3. One of the biggest USPs of the Tag Management approach would be that all changes to JavaScript tags can be implemented centrally as opposed to on individual properties. This would allow not just the centralization of Technical Architecture but also significantly reduce the time taken to roll out tag changes.

But of course, these benefits come with additional costs and implementation complexities and every business must make its own unique assessment around which approach might suit better given a set of constraints about business requirements, skills availability, and time/budget constraints. In terms of technology options though, tools such as Google Tag Manager, Qubit, Ensighten can all be considered as viable platform choices.

Scenario 3 – B2B Software vendor catering to enterprise Clients

The 2 scenarios above focused entirely on tracking behavior online. But what if analysis needs require working with a combination of online/offline datasets? Consider a large B2B Software Company that captures leads online but where the actual conversion happens after a number of interactions with the website, webinar presentations, offline events, and sales team calls. How does this company profile and segment its prospects and customers? Can we still feasibly send interaction data from multiple channels into the analytics tool via the Tag Management solution? Perhaps not. Consider some reasons as to why not-

  1. Every interaction would have a different customer/prospect identifier. Even if you could somehow send in offline data into the analytics tool, you would still need to bring data out to create a single profile that combines the data from different events into a record with a common identifier. Tag Manager and certainly basic web analytics tools such as Google Analytics are simply not designed for this use case.
  2. Most large companies have enterprise-level data warehouses and advanced business intelligence tools that are purpose-built for aggregating and analyzing complex data sets created from varied sources. Going off the established Enterprise Architecture would almost always be resisted by most IT teams.

A better approach in this scenario would be to deploy a server-side tagging architecture which allows not just attaching arbitrary metadata to visitor level clickstream records but also facilitates complex ETL operations through integration with leading data integration tools. In the example above, instead of sending interaction data into the web analytics tool, we would record the cookie ID in CRM as soon as a lead is generated online and associate this with a unique CRM identifier. Using this cookie id, we would then regularly pull all web behavioral data into an intermediate data store and merge it with data from offline interactions such as event attendance, roadshow participations, webinar registrations on third-party sites etc. Having a unified profile of every visitor and which combines data from online(web/mobile) and offline interactions would allow the brand to develop advanced personas that can then be deployed in personalized marketing.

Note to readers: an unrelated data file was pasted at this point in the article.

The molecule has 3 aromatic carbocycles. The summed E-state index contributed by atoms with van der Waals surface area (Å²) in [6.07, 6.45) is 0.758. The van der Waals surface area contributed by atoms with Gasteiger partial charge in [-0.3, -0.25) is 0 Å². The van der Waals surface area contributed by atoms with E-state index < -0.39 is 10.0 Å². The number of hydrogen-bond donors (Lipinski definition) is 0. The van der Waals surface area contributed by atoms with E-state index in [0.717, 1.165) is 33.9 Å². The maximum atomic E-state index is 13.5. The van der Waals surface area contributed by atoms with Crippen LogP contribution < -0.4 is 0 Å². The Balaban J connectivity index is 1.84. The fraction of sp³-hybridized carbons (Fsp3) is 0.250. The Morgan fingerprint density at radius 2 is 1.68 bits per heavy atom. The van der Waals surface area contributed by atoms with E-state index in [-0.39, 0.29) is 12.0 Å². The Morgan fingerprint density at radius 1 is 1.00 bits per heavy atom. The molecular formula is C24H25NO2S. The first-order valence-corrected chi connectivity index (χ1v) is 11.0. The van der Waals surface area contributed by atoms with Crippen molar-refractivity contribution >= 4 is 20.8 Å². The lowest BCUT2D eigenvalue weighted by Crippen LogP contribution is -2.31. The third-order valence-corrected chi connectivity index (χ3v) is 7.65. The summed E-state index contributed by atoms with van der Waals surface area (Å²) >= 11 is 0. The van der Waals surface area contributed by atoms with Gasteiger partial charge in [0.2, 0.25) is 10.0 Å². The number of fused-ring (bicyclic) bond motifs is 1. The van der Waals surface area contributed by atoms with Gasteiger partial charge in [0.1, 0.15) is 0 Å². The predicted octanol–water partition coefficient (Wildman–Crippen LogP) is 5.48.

Tools such as iJento, Tealium, and Adobe Insights provide varying degrees of capabilities when it comes to server-side tagging.


Small businesses may never have an immediate need for implementing advanced digital measurement infrastructures but would like to at least be aware of the options. Mid-sized companies may have clarity about the specific analysis needs but lack the knowledge (or budget!) to get there. Large companies may have both the need and the knowledge but might lack the roadmap that incrementally on-boards analytics rigor in line with business priorities and resource constraints.  Regardless of the context though, as Digital Marketers, it serves us a very valid purpose to at least have a perspective of the various approaches (and the pros and cons of each) that can be leveraged to put in place robust digital insights capabilities.

Article purpose

A best-practice guide designed to introduce readers to the various types of website data collection architectures using Tag Management. A ‘top-of-the-funnel’ piece meant to project subject matter depth and provoke customer interest specifically from Enterprise customers looking for more flexible and less disruptive methods of website data collection.

About the Client

A leading, US-based Web Analytics providers focusing specifically on technology implementations of Google Analytics, Adobe Analytics, Digital data warehouses and Enterprise Tag Management solutions.